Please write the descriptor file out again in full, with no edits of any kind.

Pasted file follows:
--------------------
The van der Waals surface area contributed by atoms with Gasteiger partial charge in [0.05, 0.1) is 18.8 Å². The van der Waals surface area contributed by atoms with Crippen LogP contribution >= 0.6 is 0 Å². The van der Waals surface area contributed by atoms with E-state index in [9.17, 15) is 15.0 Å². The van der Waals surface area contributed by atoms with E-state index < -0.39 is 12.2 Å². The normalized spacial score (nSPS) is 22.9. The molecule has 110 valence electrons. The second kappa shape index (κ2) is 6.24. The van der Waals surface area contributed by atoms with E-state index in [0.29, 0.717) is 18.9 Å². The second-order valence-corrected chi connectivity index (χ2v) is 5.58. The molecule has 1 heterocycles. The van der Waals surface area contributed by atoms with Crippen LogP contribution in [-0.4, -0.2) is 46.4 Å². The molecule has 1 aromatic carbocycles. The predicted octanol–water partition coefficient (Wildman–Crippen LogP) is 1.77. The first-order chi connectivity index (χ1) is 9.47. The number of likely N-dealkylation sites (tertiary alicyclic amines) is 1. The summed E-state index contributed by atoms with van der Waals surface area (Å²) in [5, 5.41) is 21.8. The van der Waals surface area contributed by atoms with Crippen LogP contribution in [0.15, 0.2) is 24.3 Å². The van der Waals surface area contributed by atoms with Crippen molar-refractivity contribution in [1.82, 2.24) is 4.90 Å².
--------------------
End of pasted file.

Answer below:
The van der Waals surface area contributed by atoms with Gasteiger partial charge in [0.05, 0.1) is 18.8 Å². The van der Waals surface area contributed by atoms with Crippen LogP contribution >= 0.6 is 0 Å². The van der Waals surface area contributed by atoms with E-state index in [9.17, 15) is 15.0 Å². The van der Waals surface area contributed by atoms with E-state index < -0.39 is 12.2 Å². The normalized spacial score (nSPS) is 22.9. The molecule has 110 valence electrons. The second kappa shape index (κ2) is 6.24. The van der Waals surface area contributed by atoms with E-state index in [0.29, 0.717) is 18.9 Å². The second-order valence-corrected chi connectivity index (χ2v) is 5.58. The molecule has 1 heterocycles. The van der Waals surface area contributed by atoms with Crippen LogP contribution in [-0.4, -0.2) is 46.4 Å². The molecule has 1 aromatic carbocycles. The predicted octanol–water partition coefficient (Wildman–Crippen LogP) is 1.77. The first-order chi connectivity index (χ1) is 9.47. The number of likely N-dealkylation sites (tertiary alicyclic amines) is 1. The summed E-state index contributed by atoms with van der Waals surface area (Å²) in [5, 5.41) is 21.8. The van der Waals surface area contributed by atoms with Crippen LogP contribution in [0.15, 0.2) is 24.3 Å². The van der Waals surface area contributed by atoms with Crippen molar-refractivity contribution in [1.82, 2.24) is 4.90 Å².